One framework for the ideal CPA trade association – Implications for the proposed AICPA-CIMA merger

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Professors Paul Miller and Paul Bahnson writing at Accounting Today describe their ideal professional association – and why the AICPA doesn’t measure up.

Use their framework to assess the proposed merger of the AICPA and CIMA.

My previous comments on the merger:  On that merger of the AICPA and the CIMA resulting in a new AICPA.

The professors suggest the following premises for what a trade association would look like if the goal was to advance the profession and the interest of its members. I will quote their comments:

1.Purpose.The sole purpose for our ideal association would be to help its members benefit society through enhanced professional services to their clients, employers and the public. Affiliation would carry weight because members would be differentiated from nonmembers by their willingness to meet higher professional and ethical standards,

2.CPAs only. To avoid any ambiguity about who it serves, the association’s membership would include only CPAs in good standing.

3.Leadership.The leadership would be humble, honest and trustworthy in every respect. To avoid perpetuating an inbred clique, they would be nominated and elected openly with broad participation, not selected by existing officials. All paid managers would be laser-focused on helping members improve their performance and productivity, not on building a profitable commercial operation. …

4.Attitude.The leaders’ fundamental attitude would be that members must be treated as constituents to be served, not customers to be milked for dues and other revenues. The staff’s daily reality check would be that the association is fortunate to have CPAs as members, not that CPAs are fortunate to belong to the association.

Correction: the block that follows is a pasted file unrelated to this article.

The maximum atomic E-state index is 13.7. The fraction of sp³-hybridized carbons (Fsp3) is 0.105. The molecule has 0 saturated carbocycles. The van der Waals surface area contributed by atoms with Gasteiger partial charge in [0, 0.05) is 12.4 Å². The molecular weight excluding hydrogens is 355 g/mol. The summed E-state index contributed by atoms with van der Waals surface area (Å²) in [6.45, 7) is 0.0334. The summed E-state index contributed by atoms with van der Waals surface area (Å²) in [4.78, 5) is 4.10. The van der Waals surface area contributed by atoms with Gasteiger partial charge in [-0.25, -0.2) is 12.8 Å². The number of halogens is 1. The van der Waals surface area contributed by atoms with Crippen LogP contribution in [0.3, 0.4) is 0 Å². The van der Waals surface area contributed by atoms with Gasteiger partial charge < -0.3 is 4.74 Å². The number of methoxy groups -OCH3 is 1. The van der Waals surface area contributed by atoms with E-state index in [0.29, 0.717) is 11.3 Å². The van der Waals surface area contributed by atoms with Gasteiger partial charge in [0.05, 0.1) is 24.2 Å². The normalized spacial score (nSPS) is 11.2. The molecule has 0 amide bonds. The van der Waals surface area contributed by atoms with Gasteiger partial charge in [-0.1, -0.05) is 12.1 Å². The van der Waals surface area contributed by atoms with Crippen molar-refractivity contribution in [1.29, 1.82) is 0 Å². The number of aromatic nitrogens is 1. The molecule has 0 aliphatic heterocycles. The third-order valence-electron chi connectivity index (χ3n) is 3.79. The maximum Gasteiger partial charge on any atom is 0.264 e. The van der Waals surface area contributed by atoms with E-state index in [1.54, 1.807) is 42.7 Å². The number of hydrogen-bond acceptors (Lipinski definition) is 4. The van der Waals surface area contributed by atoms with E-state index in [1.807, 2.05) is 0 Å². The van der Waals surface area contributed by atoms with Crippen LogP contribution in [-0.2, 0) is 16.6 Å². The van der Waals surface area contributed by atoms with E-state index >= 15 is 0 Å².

A few of the implications for a trade association with a focus outlined by the professors would be an end to ancillaries peddling things when Amazon, Costco, SelectQuote, and QuickenLoans already do a superb job at providing selection, volume discounts, insurance, and loans.

Such a trade association would not take political positions because a organization as diverse as the AICPA would have members with a wide variety of interests and opinions. The cited example was lobbying against the PCAOB proposal for auditor rotation. Such a proposal would likely hurt some members but could likely provide opportunities to others. Taking a position on that issue probably help some members and hurt others.

Check out the full article for further explanation of their framework for an effective, focused trade association.

That framework would severely argue against the proposed merger of the AICPA and CIMA. Such a merger undercuts the advancement of the CPA profession, empowers the leadership, and focuses on members as customers instead of members.

What do you think? Professional comments welcome (with the determination for what constitutes ‘professional’ determined by me).

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